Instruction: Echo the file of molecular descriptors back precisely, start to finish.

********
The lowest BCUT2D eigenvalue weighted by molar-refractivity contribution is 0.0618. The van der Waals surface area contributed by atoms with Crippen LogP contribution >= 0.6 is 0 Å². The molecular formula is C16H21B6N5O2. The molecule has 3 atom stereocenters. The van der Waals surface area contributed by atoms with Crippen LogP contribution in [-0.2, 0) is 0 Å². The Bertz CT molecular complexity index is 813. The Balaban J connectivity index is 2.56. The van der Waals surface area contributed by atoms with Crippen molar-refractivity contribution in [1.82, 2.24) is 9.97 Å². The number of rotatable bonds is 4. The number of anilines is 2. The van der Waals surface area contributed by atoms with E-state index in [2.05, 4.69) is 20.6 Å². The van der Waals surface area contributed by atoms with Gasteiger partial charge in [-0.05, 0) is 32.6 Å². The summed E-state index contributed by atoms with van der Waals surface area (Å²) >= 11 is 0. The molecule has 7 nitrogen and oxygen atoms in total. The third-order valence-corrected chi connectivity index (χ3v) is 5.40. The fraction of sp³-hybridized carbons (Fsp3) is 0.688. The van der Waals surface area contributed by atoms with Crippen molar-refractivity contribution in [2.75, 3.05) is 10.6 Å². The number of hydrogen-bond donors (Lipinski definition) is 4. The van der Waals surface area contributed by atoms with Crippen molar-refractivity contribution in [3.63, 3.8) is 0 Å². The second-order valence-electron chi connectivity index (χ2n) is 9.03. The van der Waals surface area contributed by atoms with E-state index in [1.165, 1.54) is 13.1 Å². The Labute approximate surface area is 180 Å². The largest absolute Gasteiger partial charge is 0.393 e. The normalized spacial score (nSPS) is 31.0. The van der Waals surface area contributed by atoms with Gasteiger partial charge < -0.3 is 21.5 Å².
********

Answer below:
The lowest BCUT2D eigenvalue weighted by molar-refractivity contribution is 0.0618. The van der Waals surface area contributed by atoms with Crippen LogP contribution >= 0.6 is 0 Å². The molecular formula is C16H21B6N5O2. The molecule has 3 atom stereocenters. The van der Waals surface area contributed by atoms with Crippen LogP contribution in [-0.2, 0) is 0 Å². The Bertz CT molecular complexity index is 813. The Balaban J connectivity index is 2.56. The van der Waals surface area contributed by atoms with Crippen molar-refractivity contribution in [1.82, 2.24) is 9.97 Å². The number of rotatable bonds is 4. The number of anilines is 2. The van der Waals surface area contributed by atoms with E-state index in [2.05, 4.69) is 20.6 Å². The van der Waals surface area contributed by atoms with Gasteiger partial charge in [-0.05, 0) is 32.6 Å². The summed E-state index contributed by atoms with van der Waals surface area (Å²) >= 11 is 0. The molecule has 7 nitrogen and oxygen atoms in total. The third-order valence-corrected chi connectivity index (χ3v) is 5.40. The fraction of sp³-hybridized carbons (Fsp3) is 0.688. The van der Waals surface area contributed by atoms with Crippen molar-refractivity contribution in [2.75, 3.05) is 10.6 Å². The number of hydrogen-bond donors (Lipinski definition) is 4. The van der Waals surface area contributed by atoms with Crippen molar-refractivity contribution in [3.63, 3.8) is 0 Å². The second-order valence-electron chi connectivity index (χ2n) is 9.03. The van der Waals surface area contributed by atoms with E-state index in [1.165, 1.54) is 13.1 Å². The Labute approximate surface area is 180 Å². The largest absolute Gasteiger partial charge is 0.393 e. The normalized spacial score (nSPS) is 31.0. The van der Waals surface area contributed by atoms with Gasteiger partial charge < -0.3 is 21.5 Å².